TEST 13: Testing The CMP Signal
Testing the presence of the camshaft position signal is also done using an LED light and follows the same test steps you performed in TEST 12:
These are the test steps:
Connect the distributor to its electrical connector.
Connect the black lead of the LED to the wire identified with the number 4 in the photo.
NOTE: the distributor must remain connected to its electrical connector for this test, so you will need to either back-probe this wire or use a wire-piercing probe on it (to see an example of a wire-piercing probe, go here: Wire Piercing Probe).
Connect the red lead of the LED to the battery positive (+) terminal.
The LED may come ON and stay ON.
When all the connections are secure and all is ready, have your helper crank the engine.
The LED light should flash ON and OFF the whole time that your helper is cranking the engine.
Let's interpret your test result:
CASE 1: The LED light flashed ON and OFF the whole time the engine was cranking. This is the correct test result and confirms that the camshaft sensor part of the crank/cam sensor assembly is creating and sending a CMP signal to the fuel injection computer.
You can conclude that the cause of your engine's no-start problem is a bad power transistor if you have:
- Confirmed that none of the 6 spark plug wires are firing spark (TEST 1).
- Confirmed that the ignition coil's high tension wire is not firing spark (TEST 3).
- Confirmed that that the ignition coil's tower is not firing spark (TEST 4).
- Confirmed that the ignition coil is receiving 12 Volts (TEST 5).
- Confirmed that the ignition coil IS NOT receiving an activation signal (TEST 6).
- Confirmed that the power transistor is getting Ground (TEST 8).
- Confirmed that the power transistor is receiving an activation signal from the fuel injection computer (TEST 9).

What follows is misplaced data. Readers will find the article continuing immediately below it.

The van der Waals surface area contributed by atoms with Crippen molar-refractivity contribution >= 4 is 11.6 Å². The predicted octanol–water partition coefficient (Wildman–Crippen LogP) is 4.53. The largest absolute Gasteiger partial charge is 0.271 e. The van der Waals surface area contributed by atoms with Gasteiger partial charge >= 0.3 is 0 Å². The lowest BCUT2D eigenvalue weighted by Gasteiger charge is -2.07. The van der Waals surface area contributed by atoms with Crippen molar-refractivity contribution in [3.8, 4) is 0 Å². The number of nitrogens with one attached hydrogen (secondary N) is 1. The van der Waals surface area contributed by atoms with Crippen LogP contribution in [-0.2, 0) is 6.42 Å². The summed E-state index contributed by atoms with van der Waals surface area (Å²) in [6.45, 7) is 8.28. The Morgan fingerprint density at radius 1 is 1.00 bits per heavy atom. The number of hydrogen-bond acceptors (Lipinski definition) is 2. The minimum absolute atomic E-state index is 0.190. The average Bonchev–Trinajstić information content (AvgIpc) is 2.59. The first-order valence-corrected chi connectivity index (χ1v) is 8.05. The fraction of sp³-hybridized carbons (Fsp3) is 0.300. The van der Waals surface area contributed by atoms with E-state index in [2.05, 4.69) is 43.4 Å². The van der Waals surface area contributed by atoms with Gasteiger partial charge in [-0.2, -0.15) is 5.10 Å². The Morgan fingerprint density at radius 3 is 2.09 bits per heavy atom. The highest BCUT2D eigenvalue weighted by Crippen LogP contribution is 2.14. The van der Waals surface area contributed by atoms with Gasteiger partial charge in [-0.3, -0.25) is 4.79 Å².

- Confirmed that the CKP/CMP sensor assembly is getting power and Ground (TEST 10 and TEST 11).
- Confirmed that the CKP/CMP sensor assembly is producing a CKP signal and a CMP signal (TEST 12 and TEST 13).
CASE 2: The LED light DID NOT flash ON and OFF the whole time the engine was cranking. Then the camshaft position sensor is bad and is the cause of the NO SPARK and CRANKS BUT DOES NOT START condition.
Replace the crankshaft/camshaft position sensor assembly in the distributor.
Other Common Causes Of A Misfire
So you've done all of the spark tests and the test results confirm that the misfire is not due to a lack of spark. Well, here are a couple of other common causes and testing tips/suggestions that may inspire your next round of tests:
- The valve cover gaskets are leaking oil onto the spark plugs and soaking them and the spark plug wire boots with oil.
- Over time, this oil will cause a misfire as the oil cooks and turns into carbon tracks.
- The photo above shows you what a carbon track looks like on the inside of the spark plug wire boot and on the ceramic insulator of the spark plug.
- Engine compression test.
- One of the most overlooked diagnostic tests, to find the root cause of a misfire, is performing a compression test on all six cylinders of your Mitsubishi or Dodge SUV or pick up.
- You'll need an engine compression tester of course.
- The engine compression readings between cylinders should not vary more 15%.
- Broken spark plugs.
- This usually happens at tune-up time, if you have dropped one on the floor.
- You power washed the engine (this is something that should never be done on any vehicle).
- A bad fuel injector.
If this info really saved the day, buy me a beer!